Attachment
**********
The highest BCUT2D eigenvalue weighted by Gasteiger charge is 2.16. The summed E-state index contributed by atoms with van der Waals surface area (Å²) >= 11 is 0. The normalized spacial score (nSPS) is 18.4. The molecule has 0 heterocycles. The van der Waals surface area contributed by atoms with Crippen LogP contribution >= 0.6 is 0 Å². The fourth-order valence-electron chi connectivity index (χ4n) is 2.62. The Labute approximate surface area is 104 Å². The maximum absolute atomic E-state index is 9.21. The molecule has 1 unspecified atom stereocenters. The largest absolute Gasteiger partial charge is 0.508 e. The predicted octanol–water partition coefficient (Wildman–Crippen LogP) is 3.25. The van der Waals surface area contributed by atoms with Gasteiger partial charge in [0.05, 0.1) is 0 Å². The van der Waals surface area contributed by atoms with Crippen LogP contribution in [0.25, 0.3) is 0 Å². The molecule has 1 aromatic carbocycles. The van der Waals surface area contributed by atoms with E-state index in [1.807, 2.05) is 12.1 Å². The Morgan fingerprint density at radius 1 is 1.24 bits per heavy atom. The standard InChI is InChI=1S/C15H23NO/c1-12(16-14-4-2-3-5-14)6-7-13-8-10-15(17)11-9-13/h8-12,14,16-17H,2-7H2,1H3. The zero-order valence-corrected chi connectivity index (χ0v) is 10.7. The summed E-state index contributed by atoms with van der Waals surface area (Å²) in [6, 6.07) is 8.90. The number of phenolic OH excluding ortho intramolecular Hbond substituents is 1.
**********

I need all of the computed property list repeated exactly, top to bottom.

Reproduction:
The highest BCUT2D eigenvalue weighted by Gasteiger charge is 2.16. The summed E-state index contributed by atoms with van der Waals surface area (Å²) >= 11 is 0. The normalized spacial score (nSPS) is 18.4. The molecule has 0 heterocycles. The van der Waals surface area contributed by atoms with Crippen LogP contribution >= 0.6 is 0 Å². The fourth-order valence-electron chi connectivity index (χ4n) is 2.62. The Labute approximate surface area is 104 Å². The maximum absolute atomic E-state index is 9.21. The molecule has 1 unspecified atom stereocenters. The largest absolute Gasteiger partial charge is 0.508 e. The predicted octanol–water partition coefficient (Wildman–Crippen LogP) is 3.25. The van der Waals surface area contributed by atoms with Gasteiger partial charge in [0.05, 0.1) is 0 Å². The van der Waals surface area contributed by atoms with Crippen LogP contribution in [0.25, 0.3) is 0 Å². The molecule has 1 aromatic carbocycles. The van der Waals surface area contributed by atoms with E-state index in [1.807, 2.05) is 12.1 Å². The Morgan fingerprint density at radius 1 is 1.24 bits per heavy atom. The standard InChI is InChI=1S/C15H23NO/c1-12(16-14-4-2-3-5-14)6-7-13-8-10-15(17)11-9-13/h8-12,14,16-17H,2-7H2,1H3. The zero-order valence-corrected chi connectivity index (χ0v) is 10.7. The summed E-state index contributed by atoms with van der Waals surface area (Å²) in [6, 6.07) is 8.90. The number of phenolic OH excluding ortho intramolecular Hbond substituents is 1.